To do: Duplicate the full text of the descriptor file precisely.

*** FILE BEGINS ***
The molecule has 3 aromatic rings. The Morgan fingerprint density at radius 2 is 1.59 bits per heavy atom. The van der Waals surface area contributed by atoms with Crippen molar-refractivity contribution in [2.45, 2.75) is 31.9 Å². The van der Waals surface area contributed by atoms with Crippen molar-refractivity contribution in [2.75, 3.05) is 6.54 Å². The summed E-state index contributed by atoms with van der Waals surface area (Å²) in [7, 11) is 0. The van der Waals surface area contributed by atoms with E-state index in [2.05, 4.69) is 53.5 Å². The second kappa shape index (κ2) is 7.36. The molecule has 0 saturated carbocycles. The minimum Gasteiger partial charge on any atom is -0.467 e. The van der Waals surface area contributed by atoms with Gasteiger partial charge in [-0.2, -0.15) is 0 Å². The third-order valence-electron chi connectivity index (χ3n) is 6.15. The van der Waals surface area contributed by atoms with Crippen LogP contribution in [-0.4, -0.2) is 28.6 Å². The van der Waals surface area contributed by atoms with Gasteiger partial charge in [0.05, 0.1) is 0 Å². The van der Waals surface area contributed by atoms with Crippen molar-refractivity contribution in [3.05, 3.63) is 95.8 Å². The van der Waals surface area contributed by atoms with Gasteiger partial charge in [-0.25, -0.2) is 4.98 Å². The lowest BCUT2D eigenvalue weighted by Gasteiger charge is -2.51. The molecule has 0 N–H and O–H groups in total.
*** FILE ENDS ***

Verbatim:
The molecule has 3 aromatic rings. The Morgan fingerprint density at radius 2 is 1.59 bits per heavy atom. The van der Waals surface area contributed by atoms with Crippen molar-refractivity contribution in [2.45, 2.75) is 31.9 Å². The van der Waals surface area contributed by atoms with Crippen molar-refractivity contribution in [2.75, 3.05) is 6.54 Å². The summed E-state index contributed by atoms with van der Waals surface area (Å²) in [7, 11) is 0. The van der Waals surface area contributed by atoms with E-state index in [2.05, 4.69) is 53.5 Å². The second kappa shape index (κ2) is 7.36. The molecule has 0 saturated carbocycles. The minimum Gasteiger partial charge on any atom is -0.467 e. The van der Waals surface area contributed by atoms with Gasteiger partial charge in [-0.2, -0.15) is 0 Å². The third-order valence-electron chi connectivity index (χ3n) is 6.15. The van der Waals surface area contributed by atoms with Crippen LogP contribution in [-0.4, -0.2) is 28.6 Å². The van der Waals surface area contributed by atoms with Gasteiger partial charge in [0.05, 0.1) is 0 Å². The van der Waals surface area contributed by atoms with Crippen molar-refractivity contribution in [3.05, 3.63) is 95.8 Å². The van der Waals surface area contributed by atoms with Gasteiger partial charge in [-0.25, -0.2) is 4.98 Å². The lowest BCUT2D eigenvalue weighted by Gasteiger charge is -2.51. The molecule has 0 N–H and O–H groups in total.